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Urban Ash

Available in: GT Series, 300 Series
Shown: GTe Urban Ash




Overview: Sourced from city trees in need of removal, Urban Ash produces midrange power and balance comparable to Honduran mahogany.

Origin:  Southern California Urban Settings

Sound: Our use of Urban Ash, also known as Shamel or evergreen ash, reflects Taylor’s commitment to finding more sustainable, responsible ways to source tonewoods from within our local region. This ash is supplied by West Coast Arborists, Inc., a company that provides tree maintenance and management services to cities across California. Trees that eventually need to be removed due to age, safety concerns and other factors traditionally have had very little end-of-life market value. Our use of Urban Ash can create more value for these trees and support efforts to re-green city infrastructure.

Tonally, Urban Ash’s properties—comparable to high-quality Honduran mahogany—make it a strong contender as a high-grade guitar wood of the future. With its focused, fundamental-strong voice, it produces clean notes mostly free of ringing overtones—the note you play is the note you’ll hear. This makes it supremely adaptable to the particular style of the player. Compared to the “swamp” ash used by electric guitar makers, this species is heavier, denser and more resonant, but not nearly as heavy as the Northern ash used for baseball bats.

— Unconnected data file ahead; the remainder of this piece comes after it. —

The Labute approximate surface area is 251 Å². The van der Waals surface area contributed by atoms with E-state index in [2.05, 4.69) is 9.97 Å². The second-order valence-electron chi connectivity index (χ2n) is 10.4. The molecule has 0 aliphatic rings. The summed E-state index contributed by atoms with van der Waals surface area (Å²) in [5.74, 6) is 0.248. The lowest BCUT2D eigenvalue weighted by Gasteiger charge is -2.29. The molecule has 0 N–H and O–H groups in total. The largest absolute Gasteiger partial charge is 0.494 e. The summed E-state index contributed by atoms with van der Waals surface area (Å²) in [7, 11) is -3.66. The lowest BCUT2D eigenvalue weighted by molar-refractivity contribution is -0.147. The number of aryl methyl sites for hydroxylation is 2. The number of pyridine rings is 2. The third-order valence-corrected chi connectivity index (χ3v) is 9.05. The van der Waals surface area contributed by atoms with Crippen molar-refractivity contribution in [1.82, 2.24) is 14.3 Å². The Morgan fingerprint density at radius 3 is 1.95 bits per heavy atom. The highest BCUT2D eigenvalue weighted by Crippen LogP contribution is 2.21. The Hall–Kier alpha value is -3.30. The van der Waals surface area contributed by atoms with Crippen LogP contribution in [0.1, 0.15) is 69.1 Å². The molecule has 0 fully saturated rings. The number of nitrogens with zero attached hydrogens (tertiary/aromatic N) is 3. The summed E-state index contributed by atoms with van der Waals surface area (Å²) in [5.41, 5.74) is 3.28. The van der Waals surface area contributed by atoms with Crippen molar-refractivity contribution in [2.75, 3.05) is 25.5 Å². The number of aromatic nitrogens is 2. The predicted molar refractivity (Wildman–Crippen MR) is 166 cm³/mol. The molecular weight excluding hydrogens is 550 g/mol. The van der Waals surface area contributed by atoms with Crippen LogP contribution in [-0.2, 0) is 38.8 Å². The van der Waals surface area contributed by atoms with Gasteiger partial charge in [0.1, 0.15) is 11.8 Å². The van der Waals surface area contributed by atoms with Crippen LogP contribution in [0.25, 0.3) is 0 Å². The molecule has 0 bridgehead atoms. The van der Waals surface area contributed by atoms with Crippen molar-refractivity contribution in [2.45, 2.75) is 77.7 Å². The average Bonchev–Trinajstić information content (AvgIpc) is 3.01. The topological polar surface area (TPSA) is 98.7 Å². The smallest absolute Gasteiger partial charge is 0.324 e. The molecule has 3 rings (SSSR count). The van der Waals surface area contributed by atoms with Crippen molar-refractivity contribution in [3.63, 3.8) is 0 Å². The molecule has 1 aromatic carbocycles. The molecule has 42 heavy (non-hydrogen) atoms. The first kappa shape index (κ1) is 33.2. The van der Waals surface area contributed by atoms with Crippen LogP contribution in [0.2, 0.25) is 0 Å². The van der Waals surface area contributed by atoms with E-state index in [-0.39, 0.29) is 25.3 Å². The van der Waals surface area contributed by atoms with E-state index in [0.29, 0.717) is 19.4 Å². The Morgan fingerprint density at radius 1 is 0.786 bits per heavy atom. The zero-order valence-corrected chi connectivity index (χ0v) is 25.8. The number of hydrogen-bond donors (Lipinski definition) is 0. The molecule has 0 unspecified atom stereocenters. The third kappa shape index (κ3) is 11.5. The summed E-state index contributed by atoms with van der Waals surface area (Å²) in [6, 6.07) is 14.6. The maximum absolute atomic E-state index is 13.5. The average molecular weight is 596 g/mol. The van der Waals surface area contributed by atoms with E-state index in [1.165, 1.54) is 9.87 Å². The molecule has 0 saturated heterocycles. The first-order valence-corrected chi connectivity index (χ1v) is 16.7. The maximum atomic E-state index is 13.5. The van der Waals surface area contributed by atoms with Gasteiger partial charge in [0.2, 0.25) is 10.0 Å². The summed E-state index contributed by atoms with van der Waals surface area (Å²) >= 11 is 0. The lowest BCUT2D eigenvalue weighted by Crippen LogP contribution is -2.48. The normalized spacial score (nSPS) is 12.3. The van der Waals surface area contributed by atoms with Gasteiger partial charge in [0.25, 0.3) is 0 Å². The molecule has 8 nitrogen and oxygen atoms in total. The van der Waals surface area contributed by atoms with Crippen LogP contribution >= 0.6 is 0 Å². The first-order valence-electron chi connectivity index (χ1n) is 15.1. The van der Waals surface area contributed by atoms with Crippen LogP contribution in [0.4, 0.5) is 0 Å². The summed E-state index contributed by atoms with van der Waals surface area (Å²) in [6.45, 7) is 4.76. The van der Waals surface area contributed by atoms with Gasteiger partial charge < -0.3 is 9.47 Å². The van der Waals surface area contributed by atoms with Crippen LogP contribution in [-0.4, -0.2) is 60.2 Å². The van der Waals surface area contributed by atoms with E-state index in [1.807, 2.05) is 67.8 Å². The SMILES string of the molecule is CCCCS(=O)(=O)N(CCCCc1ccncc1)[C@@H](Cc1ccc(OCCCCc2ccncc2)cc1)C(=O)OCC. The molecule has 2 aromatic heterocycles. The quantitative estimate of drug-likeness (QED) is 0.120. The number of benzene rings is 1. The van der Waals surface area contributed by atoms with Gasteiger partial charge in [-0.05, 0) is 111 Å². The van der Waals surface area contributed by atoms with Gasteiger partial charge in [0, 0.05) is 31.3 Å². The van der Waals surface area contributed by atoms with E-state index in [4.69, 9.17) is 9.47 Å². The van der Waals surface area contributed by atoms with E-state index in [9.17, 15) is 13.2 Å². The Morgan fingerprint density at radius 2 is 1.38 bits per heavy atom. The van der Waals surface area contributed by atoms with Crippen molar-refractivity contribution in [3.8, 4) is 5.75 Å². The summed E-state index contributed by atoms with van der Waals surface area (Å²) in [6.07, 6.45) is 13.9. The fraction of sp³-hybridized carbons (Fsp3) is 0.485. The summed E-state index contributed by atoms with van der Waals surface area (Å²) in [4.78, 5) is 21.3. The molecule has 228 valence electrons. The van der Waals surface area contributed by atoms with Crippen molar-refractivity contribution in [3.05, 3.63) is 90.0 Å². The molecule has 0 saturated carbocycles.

Goes Well With: Fingerstyle players seeking an articulate sound unclouded by overtones, or generalists looking for an all-purpose sound that can be molded to perform across genres and styles. It’s also a versatile tonewood option for singer-songwriters and players looking to cut through a mix with a group of musicians.


Urban Ash Featured Models

Back and Side Woods Overview

The hardwoods used for a guitar’s back and sides (the same species is used for both) contribute rigidity and stability to an acoustic guitar body. This helps generate more sustain from notes as they ring out. The back and sides woods also emphasize certain resonant frequencies in ways that add unique sonic colors and textures to the guitar’s overall sound. 

Body Woods and Acoustic Guitar Tone

Along with body shape and top woods, the woods used for the back and sides of an acoustic guitar play a key role in coloring the guitar’s voice. Hardwoods, such as rosewood, mahogany, koa and maple, are exclusively used. They provide the supportive shell of the guitar body, and their hardness and density add the rigidity that helps generate sustain from the notes.

Explore All Acoustic Features